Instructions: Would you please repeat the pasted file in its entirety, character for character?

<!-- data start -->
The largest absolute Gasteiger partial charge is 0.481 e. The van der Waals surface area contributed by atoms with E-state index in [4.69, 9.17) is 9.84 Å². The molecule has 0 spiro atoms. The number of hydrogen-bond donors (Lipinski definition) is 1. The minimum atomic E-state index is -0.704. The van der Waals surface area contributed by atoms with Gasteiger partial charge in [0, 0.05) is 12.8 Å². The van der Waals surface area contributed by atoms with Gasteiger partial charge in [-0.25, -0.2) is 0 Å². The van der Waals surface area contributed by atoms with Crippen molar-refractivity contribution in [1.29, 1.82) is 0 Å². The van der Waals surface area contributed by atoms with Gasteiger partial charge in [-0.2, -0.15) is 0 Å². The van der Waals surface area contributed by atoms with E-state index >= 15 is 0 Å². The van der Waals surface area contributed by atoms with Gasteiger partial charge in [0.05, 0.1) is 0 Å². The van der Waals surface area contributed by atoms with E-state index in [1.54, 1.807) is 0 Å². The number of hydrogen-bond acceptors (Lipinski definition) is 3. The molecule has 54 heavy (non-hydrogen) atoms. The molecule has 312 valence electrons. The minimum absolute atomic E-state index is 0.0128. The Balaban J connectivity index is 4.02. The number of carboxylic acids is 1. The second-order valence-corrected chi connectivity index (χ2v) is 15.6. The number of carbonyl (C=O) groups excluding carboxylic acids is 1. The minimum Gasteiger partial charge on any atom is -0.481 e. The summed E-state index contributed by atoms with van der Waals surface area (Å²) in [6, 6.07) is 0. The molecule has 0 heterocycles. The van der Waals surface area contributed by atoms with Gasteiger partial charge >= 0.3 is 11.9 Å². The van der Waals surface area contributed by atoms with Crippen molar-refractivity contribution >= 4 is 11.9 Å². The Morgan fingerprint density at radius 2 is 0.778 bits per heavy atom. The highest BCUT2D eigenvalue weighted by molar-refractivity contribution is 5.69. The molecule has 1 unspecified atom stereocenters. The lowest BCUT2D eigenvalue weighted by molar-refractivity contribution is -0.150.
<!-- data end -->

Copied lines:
The largest absolute Gasteiger partial charge is 0.481 e. The van der Waals surface area contributed by atoms with E-state index in [4.69, 9.17) is 9.84 Å². The molecule has 0 spiro atoms. The number of hydrogen-bond donors (Lipinski definition) is 1. The minimum atomic E-state index is -0.704. The van der Waals surface area contributed by atoms with Gasteiger partial charge in [0, 0.05) is 12.8 Å². The van der Waals surface area contributed by atoms with Gasteiger partial charge in [-0.25, -0.2) is 0 Å². The van der Waals surface area contributed by atoms with Crippen molar-refractivity contribution in [1.29, 1.82) is 0 Å². The van der Waals surface area contributed by atoms with Gasteiger partial charge in [-0.2, -0.15) is 0 Å². The van der Waals surface area contributed by atoms with E-state index >= 15 is 0 Å². The van der Waals surface area contributed by atoms with Gasteiger partial charge in [0.05, 0.1) is 0 Å². The van der Waals surface area contributed by atoms with E-state index in [1.54, 1.807) is 0 Å². The number of hydrogen-bond acceptors (Lipinski definition) is 3. The molecule has 54 heavy (non-hydrogen) atoms. The molecule has 312 valence electrons. The minimum absolute atomic E-state index is 0.0128. The Balaban J connectivity index is 4.02. The number of carboxylic acids is 1. The second-order valence-corrected chi connectivity index (χ2v) is 15.6. The number of carbonyl (C=O) groups excluding carboxylic acids is 1. The minimum Gasteiger partial charge on any atom is -0.481 e. The summed E-state index contributed by atoms with van der Waals surface area (Å²) in [6, 6.07) is 0. The molecule has 0 heterocycles. The van der Waals surface area contributed by atoms with Gasteiger partial charge >= 0.3 is 11.9 Å². The van der Waals surface area contributed by atoms with Crippen molar-refractivity contribution >= 4 is 11.9 Å². The Morgan fingerprint density at radius 2 is 0.778 bits per heavy atom. The highest BCUT2D eigenvalue weighted by molar-refractivity contribution is 5.69. The molecule has 1 unspecified atom stereocenters. The lowest BCUT2D eigenvalue weighted by molar-refractivity contribution is -0.150.